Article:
That Donald Trump favours a broadside as the best response to criticism is not a secret. The critical US media is a favourite target, with Trump summarily dismissing any critical reports as “fake news” and the contributing news organisation as “fake media”, “unpatriotic”, “truly dishonest people” and, more ominously, as “enemies of the American people”. Such wholesale mudslinging may be fair game in politics, but the American president unceasing, mostly ad hominem, attacks on individual reporters has imperilled them—or so the UN’s top human rights official believes.The UNHRC’s high commissioner, Zeid Ra’ad Al Hussein, said that freedom of press being under attack from the US president, when it is “very much something that the US has defended over the years”, will have a dangerous consequence.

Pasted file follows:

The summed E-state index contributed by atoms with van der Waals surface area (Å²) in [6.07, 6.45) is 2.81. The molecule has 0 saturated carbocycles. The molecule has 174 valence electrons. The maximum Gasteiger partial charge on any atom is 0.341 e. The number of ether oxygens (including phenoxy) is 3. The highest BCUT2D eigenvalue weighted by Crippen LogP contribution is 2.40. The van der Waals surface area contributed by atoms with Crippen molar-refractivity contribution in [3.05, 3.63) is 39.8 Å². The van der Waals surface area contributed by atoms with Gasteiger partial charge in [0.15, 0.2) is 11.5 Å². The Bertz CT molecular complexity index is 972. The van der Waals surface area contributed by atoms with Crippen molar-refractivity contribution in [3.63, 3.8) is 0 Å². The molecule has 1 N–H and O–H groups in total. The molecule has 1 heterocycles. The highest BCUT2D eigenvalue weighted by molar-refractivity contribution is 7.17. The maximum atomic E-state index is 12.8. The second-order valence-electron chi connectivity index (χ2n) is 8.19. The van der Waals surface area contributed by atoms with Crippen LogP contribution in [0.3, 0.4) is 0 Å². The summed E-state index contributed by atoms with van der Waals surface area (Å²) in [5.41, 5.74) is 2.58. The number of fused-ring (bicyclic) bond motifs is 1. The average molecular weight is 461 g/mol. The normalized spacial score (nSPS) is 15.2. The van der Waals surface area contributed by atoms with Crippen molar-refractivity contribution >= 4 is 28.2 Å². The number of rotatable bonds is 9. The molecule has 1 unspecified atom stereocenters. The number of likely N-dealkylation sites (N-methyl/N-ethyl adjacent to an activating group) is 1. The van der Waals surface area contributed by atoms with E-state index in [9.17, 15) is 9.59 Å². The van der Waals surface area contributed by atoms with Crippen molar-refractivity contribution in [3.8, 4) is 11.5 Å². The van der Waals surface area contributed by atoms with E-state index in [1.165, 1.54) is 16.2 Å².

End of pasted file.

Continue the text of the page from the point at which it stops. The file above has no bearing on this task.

He also added, mentioning CNN, New York Times and Washington Post specifically, that the president attacking media organisations and referring to their individual journalists, was an “incitement to violence” against the latter. Al Hussein’s take down of Trump may seem like hyperbole—especially in the backdrop of the UN electing Saudi Arabia, a country that conspicuously violates human rights, to the HRC and the women’s rights commission—but there is no denying that Trump’s attacks will likely undermine trust in the media, especially amongst his constituency. That may not endanger individual journalists, but it will certainly be corrosive for their functioning as professionals. And yet, many have argued that the president, with an illustrious stint in reality TV as part of his résumé, may have benefited the media, especially TV.
A Rolling Stone report quotes Tony Maddox, head of CNN International, to say Trump has been “good for business”. Maddox says that the groups that Trump has primarily targeted are seeing “remarkable growth in their viewing figures, in their sales figures.” CBS chief Les Moonves had said last year that Trump “may not be good for America, but is damn good for CBS”. There have been some instances of attacks on journalists at pro-Trump rallies, and online abuse, too, but the reality of the Trump effect on US media maybe more complex than the UNHRC chief thinks.